Why The Amazon Doesn’t Really Produce 20% Of The World’s Oxygen 

Haley Steenhoek, Reporter

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The latest news has been that the Amazon forest has been on fire. This brought up many questions, including why the Amazon is so important to the world and how we would be affected if it was gone. 

Some are worried that since this huge forest is on fire, it is risking the world’s access to oxygen. But is it really? This forest who has earned the title of “Lungs of the Earth” has been very overestimated. There are many oxygen resources in the world and according to several scientists, the Amazon’s contribution is close to zero. 

The Amazon contributes to our earth in many ways that we don’t know, but one thing is that losing the oxygen it produces will not harm our earth the way we think it will.  According to scientists the estimate of tropical rainforests responsible for photosynthesis occuring on land is only 34 percent. The Amazon rainforest is only about half of that. That means that the Amazon generates about 16 percent of oxygen produced on land.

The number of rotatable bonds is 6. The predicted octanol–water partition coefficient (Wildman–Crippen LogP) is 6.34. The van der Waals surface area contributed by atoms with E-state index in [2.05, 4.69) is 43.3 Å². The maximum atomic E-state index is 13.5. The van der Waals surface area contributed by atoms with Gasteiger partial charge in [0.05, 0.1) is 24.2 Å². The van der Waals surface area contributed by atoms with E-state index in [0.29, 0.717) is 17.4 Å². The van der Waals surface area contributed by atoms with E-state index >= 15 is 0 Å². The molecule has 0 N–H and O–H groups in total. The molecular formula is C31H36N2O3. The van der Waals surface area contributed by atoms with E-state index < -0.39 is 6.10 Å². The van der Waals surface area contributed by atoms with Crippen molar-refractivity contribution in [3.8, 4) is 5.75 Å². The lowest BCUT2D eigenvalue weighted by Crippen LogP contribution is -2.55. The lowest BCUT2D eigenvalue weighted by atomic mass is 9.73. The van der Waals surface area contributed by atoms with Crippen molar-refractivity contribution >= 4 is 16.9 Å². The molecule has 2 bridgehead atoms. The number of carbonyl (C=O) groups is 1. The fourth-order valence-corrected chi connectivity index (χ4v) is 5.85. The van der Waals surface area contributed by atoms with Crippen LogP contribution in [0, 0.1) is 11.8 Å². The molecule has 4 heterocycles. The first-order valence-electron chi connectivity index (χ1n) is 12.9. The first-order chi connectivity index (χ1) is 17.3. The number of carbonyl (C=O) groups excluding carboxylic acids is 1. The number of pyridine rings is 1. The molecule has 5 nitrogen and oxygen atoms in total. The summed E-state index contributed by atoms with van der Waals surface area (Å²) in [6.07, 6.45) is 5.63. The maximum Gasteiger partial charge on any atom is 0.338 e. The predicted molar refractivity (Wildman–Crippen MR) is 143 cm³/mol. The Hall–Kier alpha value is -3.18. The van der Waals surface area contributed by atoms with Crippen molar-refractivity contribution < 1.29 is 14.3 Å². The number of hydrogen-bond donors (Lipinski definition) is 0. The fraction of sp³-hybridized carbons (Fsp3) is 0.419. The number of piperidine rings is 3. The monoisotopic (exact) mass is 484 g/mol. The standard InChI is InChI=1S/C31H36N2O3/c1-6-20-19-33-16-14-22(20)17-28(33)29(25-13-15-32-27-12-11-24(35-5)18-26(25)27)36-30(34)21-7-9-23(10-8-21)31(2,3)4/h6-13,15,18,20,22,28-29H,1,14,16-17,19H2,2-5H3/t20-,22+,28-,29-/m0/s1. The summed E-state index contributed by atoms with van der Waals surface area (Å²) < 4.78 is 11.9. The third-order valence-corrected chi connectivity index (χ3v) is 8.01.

To get technical, trees don’t only produce oxygen, they also consume it in a process called cellular respiration. This is where the plants convert sugars that they produced during the day into energy, using oxygen to power that whole process.  To sum this up, during the night when there is no sun for them to go through the photosynthesis process, they absorb oxygen to do this process. According to researchers, they inhale a little over half of the oxygen they produce for the world. 

Although the Amazon does produce and consume oxygen, it stabilizes rainfall cycles in South America and is crucial home for many plant and animal species.